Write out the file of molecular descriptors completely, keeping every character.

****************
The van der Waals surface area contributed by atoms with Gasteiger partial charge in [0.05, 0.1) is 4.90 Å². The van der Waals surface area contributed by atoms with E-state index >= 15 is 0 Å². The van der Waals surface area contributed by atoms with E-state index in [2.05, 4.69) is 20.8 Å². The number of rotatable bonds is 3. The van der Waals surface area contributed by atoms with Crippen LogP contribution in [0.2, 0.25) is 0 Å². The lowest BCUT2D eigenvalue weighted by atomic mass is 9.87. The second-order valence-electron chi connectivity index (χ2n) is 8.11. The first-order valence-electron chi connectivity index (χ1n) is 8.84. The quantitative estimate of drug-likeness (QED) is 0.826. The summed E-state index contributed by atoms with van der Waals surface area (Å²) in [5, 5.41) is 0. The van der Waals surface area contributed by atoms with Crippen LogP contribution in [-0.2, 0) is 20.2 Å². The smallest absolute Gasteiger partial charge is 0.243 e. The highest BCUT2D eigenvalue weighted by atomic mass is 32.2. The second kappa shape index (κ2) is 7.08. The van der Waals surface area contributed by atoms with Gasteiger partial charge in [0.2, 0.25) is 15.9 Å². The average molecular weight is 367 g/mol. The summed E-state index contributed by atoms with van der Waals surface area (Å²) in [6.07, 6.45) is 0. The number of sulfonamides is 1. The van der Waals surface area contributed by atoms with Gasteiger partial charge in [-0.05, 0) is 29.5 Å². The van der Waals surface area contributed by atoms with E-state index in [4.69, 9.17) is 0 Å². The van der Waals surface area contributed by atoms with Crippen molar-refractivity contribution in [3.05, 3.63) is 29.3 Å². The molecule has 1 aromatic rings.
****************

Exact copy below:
The van der Waals surface area contributed by atoms with Gasteiger partial charge in [0.05, 0.1) is 4.90 Å². The van der Waals surface area contributed by atoms with E-state index >= 15 is 0 Å². The van der Waals surface area contributed by atoms with E-state index in [2.05, 4.69) is 20.8 Å². The number of rotatable bonds is 3. The van der Waals surface area contributed by atoms with Crippen LogP contribution in [0.2, 0.25) is 0 Å². The lowest BCUT2D eigenvalue weighted by atomic mass is 9.87. The second-order valence-electron chi connectivity index (χ2n) is 8.11. The first-order valence-electron chi connectivity index (χ1n) is 8.84. The quantitative estimate of drug-likeness (QED) is 0.826. The summed E-state index contributed by atoms with van der Waals surface area (Å²) in [5, 5.41) is 0. The van der Waals surface area contributed by atoms with Crippen LogP contribution in [-0.2, 0) is 20.2 Å². The smallest absolute Gasteiger partial charge is 0.243 e. The highest BCUT2D eigenvalue weighted by atomic mass is 32.2. The second kappa shape index (κ2) is 7.08. The van der Waals surface area contributed by atoms with Gasteiger partial charge in [0.2, 0.25) is 15.9 Å². The average molecular weight is 367 g/mol. The summed E-state index contributed by atoms with van der Waals surface area (Å²) in [6.07, 6.45) is 0. The number of sulfonamides is 1. The van der Waals surface area contributed by atoms with Gasteiger partial charge in [-0.05, 0) is 29.5 Å². The van der Waals surface area contributed by atoms with E-state index in [4.69, 9.17) is 0 Å². The van der Waals surface area contributed by atoms with Crippen molar-refractivity contribution in [3.05, 3.63) is 29.3 Å². The molecule has 1 aromatic rings.